- Biomedical Research (2007) Volume 18, Issue 2
Construction of Absorption Filter for colorimetry and its performance characteristicsAdeeyinwo C. E.1 and Adedeji A. L.2*
Formerly of Bolab Medical Laboratories, P. O. Box 172 Ikirun, Nigeria
- *Corresponding Author:
- A. L. Adedeji
Department of Biochemistry, Ladoke Akintola University of Technology
P. M. B. 4000, Ogbomoso, Nigeria
e.mail: aadebayol( at ) yahoo.com
Accepted date: April 22 2006
The aim of this study was to device in house a suitable absorption filter for colorimetric analyses. An absorption filter was so constructed using 40% CuSO4.5H2O solution in 8M HCl (w/v) in glass support of 2mm internal diameter. The filter was found to have a nominal wavelength of 540±0.92nm, spectral bandwidth of 41±0.82nm and a peak transmittance of 36±0.40%. The filter offered a sensitivity of 0.81±0.03 for a single beam colorimeter at 540nm. Its photometric linearity was through an absorbance unit of 0.52±0.02 while that of the manufacturer filter was through 0.92±0.03. The significantly lower photometric linearity (P < 0.05) of the filter notwithstanding, it offered a mean value for blood haemoglobin concentration of 122±20g/l which was not significantly different from 124±19g/l obtained with manufacturer filter (P > 0.05). The filter would be suitable for absorbance measurement at 540nm wavelength particularly for blood haemoglobin concentration determination in a developing economy.
Absorption Filter, Colorimetry, Sensitivity, Photometric Linearity1
Most quantitative analyses performed in the clinical chemistry laboratories involve colorimetric procedures, which are based on the Beer Lambert’s law. The law states that when a monochromatic radiation passes through a solution of absorbing species, the absorbance is directly proportional to the concentration and thickness of the solution in the light path . The law assumed monochromatic light, which is approached only in sharp line emission standard of spectra. All wavelength selection devices (optical filters and monochromators) have minimum entrusted bandwidth. This requires that absorptivity have to be constant over range of wavelength selected, otherwise there would be a departure from the law. The deviation gets increasingly significant for wide band spectral wavelengths . An optical spectral bandwidth in an instrument not only selects the true natural bandwidth, but also has to have acceptable throughput. Thus, wavelength selection devices have to isolate selected narrow bands of wavelengths within a comparatively wide spectral range.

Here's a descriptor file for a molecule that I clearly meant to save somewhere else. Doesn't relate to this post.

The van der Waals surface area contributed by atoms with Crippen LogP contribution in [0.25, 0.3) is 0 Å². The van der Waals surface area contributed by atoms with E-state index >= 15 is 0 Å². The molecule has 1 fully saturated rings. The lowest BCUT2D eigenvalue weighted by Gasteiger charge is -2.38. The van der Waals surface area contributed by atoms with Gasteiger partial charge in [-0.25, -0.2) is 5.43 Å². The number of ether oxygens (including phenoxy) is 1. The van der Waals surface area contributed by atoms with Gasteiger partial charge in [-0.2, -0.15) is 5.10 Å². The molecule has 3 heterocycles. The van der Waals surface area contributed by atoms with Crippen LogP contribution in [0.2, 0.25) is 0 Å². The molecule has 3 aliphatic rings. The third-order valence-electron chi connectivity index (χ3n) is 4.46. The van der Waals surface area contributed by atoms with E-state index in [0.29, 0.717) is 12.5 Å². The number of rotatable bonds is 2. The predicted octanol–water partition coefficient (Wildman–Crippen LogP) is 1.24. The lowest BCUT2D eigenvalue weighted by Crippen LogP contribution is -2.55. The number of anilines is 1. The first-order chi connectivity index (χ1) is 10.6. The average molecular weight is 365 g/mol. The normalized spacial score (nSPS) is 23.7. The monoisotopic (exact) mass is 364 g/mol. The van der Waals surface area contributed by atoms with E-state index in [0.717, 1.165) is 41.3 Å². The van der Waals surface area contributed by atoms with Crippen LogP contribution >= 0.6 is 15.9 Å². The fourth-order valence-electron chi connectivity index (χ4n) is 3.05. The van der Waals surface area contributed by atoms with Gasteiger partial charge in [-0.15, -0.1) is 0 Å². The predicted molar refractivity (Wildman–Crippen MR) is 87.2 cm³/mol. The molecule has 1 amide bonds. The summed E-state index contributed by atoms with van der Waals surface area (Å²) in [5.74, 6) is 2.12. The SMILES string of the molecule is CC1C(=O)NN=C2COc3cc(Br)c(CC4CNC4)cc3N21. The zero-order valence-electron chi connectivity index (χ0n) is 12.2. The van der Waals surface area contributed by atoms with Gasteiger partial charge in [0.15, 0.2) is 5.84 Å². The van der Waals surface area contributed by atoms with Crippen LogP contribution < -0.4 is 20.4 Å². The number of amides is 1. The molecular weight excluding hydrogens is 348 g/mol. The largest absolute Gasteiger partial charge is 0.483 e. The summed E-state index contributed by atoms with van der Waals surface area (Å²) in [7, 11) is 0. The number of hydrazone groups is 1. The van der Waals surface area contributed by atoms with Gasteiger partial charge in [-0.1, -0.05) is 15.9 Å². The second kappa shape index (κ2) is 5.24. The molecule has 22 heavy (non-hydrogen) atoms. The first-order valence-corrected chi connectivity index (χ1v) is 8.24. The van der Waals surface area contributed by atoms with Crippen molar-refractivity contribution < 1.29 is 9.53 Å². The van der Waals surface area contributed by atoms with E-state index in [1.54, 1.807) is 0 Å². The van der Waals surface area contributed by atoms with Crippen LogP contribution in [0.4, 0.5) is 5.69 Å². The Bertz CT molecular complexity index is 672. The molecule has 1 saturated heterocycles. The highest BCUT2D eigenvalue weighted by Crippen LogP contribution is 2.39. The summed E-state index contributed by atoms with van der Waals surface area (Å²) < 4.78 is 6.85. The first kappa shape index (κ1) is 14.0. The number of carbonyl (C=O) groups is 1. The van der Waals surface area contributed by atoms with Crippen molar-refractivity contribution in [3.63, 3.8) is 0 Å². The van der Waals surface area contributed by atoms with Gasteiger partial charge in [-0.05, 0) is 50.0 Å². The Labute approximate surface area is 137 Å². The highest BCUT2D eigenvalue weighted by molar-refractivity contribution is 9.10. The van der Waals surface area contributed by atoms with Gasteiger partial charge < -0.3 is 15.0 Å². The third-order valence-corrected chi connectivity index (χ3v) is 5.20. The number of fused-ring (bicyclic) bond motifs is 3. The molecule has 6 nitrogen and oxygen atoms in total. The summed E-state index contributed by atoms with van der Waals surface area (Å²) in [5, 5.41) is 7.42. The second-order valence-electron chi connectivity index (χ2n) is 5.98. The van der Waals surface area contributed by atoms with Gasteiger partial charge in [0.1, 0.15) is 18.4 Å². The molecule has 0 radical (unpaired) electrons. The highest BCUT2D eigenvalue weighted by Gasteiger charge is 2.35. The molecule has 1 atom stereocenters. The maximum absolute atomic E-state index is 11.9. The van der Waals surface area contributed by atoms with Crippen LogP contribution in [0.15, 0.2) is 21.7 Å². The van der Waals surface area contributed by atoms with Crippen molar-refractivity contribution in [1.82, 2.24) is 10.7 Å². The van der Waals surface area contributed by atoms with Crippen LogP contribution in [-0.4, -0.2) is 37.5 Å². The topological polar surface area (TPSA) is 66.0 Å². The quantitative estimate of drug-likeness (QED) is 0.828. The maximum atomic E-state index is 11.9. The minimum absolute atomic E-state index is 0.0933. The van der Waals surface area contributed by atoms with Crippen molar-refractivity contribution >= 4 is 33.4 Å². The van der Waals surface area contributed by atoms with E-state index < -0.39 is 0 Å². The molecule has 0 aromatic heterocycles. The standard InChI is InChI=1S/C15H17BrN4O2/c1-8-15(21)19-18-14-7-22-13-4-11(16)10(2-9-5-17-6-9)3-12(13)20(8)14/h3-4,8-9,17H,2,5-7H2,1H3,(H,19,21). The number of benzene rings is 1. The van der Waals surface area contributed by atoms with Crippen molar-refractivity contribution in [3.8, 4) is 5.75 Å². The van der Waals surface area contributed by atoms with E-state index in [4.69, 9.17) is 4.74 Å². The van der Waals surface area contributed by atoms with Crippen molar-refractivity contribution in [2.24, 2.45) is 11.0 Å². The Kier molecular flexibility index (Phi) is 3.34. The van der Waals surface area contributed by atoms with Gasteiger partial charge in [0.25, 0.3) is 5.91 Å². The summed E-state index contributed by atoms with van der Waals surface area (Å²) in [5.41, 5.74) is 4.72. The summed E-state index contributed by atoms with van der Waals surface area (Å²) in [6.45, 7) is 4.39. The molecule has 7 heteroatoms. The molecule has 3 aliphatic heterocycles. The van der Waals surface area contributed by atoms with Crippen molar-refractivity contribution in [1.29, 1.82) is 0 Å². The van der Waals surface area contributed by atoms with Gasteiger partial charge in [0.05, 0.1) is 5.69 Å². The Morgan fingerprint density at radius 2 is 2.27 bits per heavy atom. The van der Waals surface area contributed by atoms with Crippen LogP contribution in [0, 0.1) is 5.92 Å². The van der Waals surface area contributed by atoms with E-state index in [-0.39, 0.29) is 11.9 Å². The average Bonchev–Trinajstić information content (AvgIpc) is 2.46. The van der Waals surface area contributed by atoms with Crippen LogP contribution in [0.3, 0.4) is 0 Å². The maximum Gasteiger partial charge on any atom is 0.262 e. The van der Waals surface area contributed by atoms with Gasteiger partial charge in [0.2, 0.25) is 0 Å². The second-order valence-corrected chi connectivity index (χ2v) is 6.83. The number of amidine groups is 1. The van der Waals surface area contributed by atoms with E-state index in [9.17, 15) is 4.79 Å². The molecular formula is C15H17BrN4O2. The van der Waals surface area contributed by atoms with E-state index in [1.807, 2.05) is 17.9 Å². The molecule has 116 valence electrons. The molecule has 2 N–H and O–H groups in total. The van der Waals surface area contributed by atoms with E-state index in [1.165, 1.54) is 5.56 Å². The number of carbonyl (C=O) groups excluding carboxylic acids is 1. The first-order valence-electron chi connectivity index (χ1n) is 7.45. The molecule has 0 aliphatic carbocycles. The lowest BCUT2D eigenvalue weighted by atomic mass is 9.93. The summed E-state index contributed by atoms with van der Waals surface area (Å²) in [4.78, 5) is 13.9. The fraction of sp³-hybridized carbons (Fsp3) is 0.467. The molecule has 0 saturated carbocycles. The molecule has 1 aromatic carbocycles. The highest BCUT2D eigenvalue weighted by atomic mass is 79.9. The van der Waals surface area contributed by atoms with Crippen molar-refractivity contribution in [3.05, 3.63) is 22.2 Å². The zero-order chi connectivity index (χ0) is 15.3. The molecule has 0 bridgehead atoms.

Absorption filters are generally constructed from dyed glass, lacquered gelatin, or synthetic polymers to offer a wide range of applications [3,4]. Certain metal complexes or salts dissolved or suspended in glass produce colour corresponding to the predominant wavelength transmitted [5,6]. Absorption filters are widely used for band selection in the visible regions. Although performance characteristics of absorption filters are inferior to those of interference filters, they are found adequate for many applications in solution colorimetry especially when the spectral bandwidth of the instrument is not much greater than the natural spectral bandwidth of the chromogen being measured .
Griffin Colorimeter (Griffin & George Ltd, England) and the like are commonly used in clinical laboratories in developing countries. They are supplied with seven gelatin filters. The filters are not sealed in a special filter wheel and do not form an integral part of the instrument. They are also not protected against finger marks and dust; and can grow moulds in humid climates. Misplacement of any of the filters is frequently encountered, especially so with the Ilford 605 (540nm) commonly used for blood haemoglobin estimation. Spare filters from the manufacturers are expensive and not even readily available. The need to locally construct suitable absorption filters therefore becomes highly imperative. In this study, construction of an absorption filter from copper sulphate solution and its performance characteristics are described.
Materials and Methods
Construction of the filter
All chemicals used were of analytical grade. CuSO4.5H2O (40g) was dissolved in 8M HCl and diluted to mark in a 100cm3 standard volumetric flask with 8M HCl. Further dilutions were carried out using 8M HCl to obtain 30%, 20%, 10% and 5% solution. The transmittance spectra of the solutions were obtained on ‘Biochrom 4060’ Ultraviolet Visible Recording Spectrophotometer at a scanning speed of 40nm per second, using 8M HCl as a reference. A prototype of the filter holder of a Griffin Colorimeter was cut from a 2.5mm thick black Perspex, obtained from a local market in Ibadan, Nigeria. One end of a glass tube (2mm internal diameter) was sealed in flame (butane/air combustion). 40% CuSO4.5H2O solution in 8M HCl (w/v) was introduced into the tube and 10mm length sealed off. The capsule (the copper sulphate solution in glass support) was set appropriately into the Perspex so as to give approximately the same effective light transmission as the manufacturer filter of the colorimeter. The performance characteristics (sensitivity and photometric linearity) of the colorimeter with the constructed filter using aqueous KMnO4 solution, whose wavelength of maximum absorption is 540nm , were investigated.